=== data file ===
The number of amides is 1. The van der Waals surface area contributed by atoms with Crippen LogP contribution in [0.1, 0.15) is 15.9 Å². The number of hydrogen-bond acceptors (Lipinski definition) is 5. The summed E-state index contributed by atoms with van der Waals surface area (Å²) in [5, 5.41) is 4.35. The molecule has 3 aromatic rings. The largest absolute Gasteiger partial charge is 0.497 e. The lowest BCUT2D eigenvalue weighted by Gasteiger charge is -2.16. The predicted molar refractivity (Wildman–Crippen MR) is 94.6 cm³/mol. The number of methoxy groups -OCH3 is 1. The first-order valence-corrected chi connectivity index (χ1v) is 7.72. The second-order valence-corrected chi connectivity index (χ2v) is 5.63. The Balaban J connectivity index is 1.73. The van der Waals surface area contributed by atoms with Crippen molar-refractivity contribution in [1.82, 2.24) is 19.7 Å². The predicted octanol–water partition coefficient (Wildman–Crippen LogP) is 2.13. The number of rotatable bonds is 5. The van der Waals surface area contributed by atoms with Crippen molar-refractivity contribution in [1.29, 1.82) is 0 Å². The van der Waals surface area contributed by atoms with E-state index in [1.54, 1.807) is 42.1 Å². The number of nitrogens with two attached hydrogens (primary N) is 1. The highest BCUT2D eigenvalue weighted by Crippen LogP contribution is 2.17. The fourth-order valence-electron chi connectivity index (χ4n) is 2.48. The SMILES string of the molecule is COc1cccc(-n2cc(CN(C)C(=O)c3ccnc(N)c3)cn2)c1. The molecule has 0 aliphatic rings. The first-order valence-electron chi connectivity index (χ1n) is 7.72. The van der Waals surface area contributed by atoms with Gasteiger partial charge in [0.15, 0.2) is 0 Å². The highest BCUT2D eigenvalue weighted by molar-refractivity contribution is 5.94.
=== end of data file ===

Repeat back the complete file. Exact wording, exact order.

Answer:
The number of amides is 1. The van der Waals surface area contributed by atoms with Crippen LogP contribution in [0.1, 0.15) is 15.9 Å². The number of hydrogen-bond acceptors (Lipinski definition) is 5. The summed E-state index contributed by atoms with van der Waals surface area (Å²) in [5, 5.41) is 4.35. The molecule has 3 aromatic rings. The largest absolute Gasteiger partial charge is 0.497 e. The lowest BCUT2D eigenvalue weighted by Gasteiger charge is -2.16. The predicted molar refractivity (Wildman–Crippen MR) is 94.6 cm³/mol. The number of methoxy groups -OCH3 is 1. The first-order valence-corrected chi connectivity index (χ1v) is 7.72. The second-order valence-corrected chi connectivity index (χ2v) is 5.63. The Balaban J connectivity index is 1.73. The van der Waals surface area contributed by atoms with Crippen molar-refractivity contribution in [1.82, 2.24) is 19.7 Å². The predicted octanol–water partition coefficient (Wildman–Crippen LogP) is 2.13. The number of rotatable bonds is 5. The van der Waals surface area contributed by atoms with Crippen molar-refractivity contribution in [1.29, 1.82) is 0 Å². The van der Waals surface area contributed by atoms with E-state index in [1.54, 1.807) is 42.1 Å². The number of nitrogens with two attached hydrogens (primary N) is 1. The highest BCUT2D eigenvalue weighted by Crippen LogP contribution is 2.17. The fourth-order valence-electron chi connectivity index (χ4n) is 2.48. The SMILES string of the molecule is COc1cccc(-n2cc(CN(C)C(=O)c3ccnc(N)c3)cn2)c1. The molecule has 0 aliphatic rings. The first-order valence-electron chi connectivity index (χ1n) is 7.72. The van der Waals surface area contributed by atoms with Gasteiger partial charge in [0.15, 0.2) is 0 Å². The highest BCUT2D eigenvalue weighted by molar-refractivity contribution is 5.94.